In this tutorial we will be using the following datasets:
American Community Survey - Table B03002 (Hispanic or Latino Origin by Race). Download from the U.S. Census Bureau FactFinder site.
Census Block Groups - New York State 2017 census block. Download from U.S. Census Bureau - Tiger/Line Shapefiles. Select
Web Interface. Select
2017 again, if necessary, and
Block Groups, and click
Submit. Then, select
New York as the state and click
Web Interfaceis not working - it often doesn’t - select
FTP Archive. There, select the folder
BGand there download the
Boroughs - New York City boroughs. Download from NYC Planning - Open Data. Choose “Borough Boundaries (Clipped to Shoreline)”, under “Borough Boundaries & Community Districts”.
Hydrography - New York City hydrography. Download from NYC Open Data. Once you get to the NYC OpenData page, click
Export and choose the
Census data is used as a key dataset in understanding the health and progress of our society. It provides metrics about our society and is used to normalize other data for identifying and measuring issues in our economy, environment, and society. This tutorial will explain the proper method for querying and downloading census data; preparing the data for QGIS; and joining, analyzing, and styling the data.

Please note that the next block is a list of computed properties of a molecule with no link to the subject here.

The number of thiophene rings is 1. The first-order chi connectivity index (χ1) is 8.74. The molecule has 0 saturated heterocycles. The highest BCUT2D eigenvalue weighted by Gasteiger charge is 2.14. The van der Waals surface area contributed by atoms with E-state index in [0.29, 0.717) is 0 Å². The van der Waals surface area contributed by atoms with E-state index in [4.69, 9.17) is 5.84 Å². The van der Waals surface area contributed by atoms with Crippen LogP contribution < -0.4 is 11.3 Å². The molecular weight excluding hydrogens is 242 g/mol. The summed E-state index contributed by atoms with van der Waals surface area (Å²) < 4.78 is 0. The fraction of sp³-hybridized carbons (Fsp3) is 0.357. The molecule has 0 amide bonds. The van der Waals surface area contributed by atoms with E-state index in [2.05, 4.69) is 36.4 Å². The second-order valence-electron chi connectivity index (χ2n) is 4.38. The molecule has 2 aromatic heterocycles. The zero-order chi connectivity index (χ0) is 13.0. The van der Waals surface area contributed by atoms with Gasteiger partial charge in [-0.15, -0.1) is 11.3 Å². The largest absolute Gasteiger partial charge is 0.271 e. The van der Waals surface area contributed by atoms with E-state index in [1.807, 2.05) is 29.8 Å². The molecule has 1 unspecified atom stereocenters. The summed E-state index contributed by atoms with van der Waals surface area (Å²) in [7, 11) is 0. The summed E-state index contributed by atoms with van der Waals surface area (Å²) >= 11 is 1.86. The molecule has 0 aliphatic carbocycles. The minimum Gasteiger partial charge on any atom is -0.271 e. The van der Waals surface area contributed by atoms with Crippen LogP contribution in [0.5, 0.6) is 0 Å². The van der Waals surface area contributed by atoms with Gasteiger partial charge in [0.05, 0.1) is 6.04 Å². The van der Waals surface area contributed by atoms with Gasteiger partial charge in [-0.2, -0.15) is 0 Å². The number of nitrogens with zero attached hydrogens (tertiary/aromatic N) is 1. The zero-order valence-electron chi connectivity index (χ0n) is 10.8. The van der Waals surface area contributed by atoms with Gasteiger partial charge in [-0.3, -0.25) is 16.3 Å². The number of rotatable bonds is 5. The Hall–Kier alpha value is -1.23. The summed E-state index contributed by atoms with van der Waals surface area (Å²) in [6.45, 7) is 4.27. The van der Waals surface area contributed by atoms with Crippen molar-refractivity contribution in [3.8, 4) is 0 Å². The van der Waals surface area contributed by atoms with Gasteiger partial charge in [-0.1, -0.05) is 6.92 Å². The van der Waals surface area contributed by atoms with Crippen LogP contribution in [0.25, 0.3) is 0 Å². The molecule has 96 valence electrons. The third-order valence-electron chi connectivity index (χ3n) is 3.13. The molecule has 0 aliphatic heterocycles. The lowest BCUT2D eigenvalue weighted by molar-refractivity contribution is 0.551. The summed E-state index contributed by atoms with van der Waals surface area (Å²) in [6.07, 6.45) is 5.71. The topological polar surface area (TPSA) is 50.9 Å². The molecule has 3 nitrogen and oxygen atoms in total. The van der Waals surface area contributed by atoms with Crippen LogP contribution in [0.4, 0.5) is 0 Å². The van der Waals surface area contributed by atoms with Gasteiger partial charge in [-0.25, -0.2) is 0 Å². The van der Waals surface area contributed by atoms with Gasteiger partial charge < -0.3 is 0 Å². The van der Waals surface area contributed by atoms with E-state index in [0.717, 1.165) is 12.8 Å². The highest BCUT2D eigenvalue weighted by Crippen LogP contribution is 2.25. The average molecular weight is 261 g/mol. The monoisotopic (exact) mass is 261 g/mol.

For reference, the U.S. Census has two main surveys, the Decennial Census and the American Community Survey. The Decennial Census is the major census survey, which is carried out every 10 years and attempts to count every person in the country. It has two major disadvantages: one, it only happens every 10 years, so for the years in between the last census might be too outdated and the next one too far away; and two, because it is not using any sampling techniques, it often under-represents minorities.
The second main survey is called the American Community Survey (ACS) and happens continuously. Its questionnaire is sent to 295,000 addresses monthly and it gathers data on topics such as ancestry, educational attainment, income, language proficiency, migration, disability, employment, and housing characteristics. Its results come in 3 forms: 1-year estimates, 3-year estimates and 5-year estimates. The 1-year estimates are the most current but the least reliable. On the contrary, the 5-year estimates are not as current but are much more reliable.
The first step will be to download the ‘empty’ geography files for our unit of analysis (by ‘empty’ we mean without any census attributes, apart from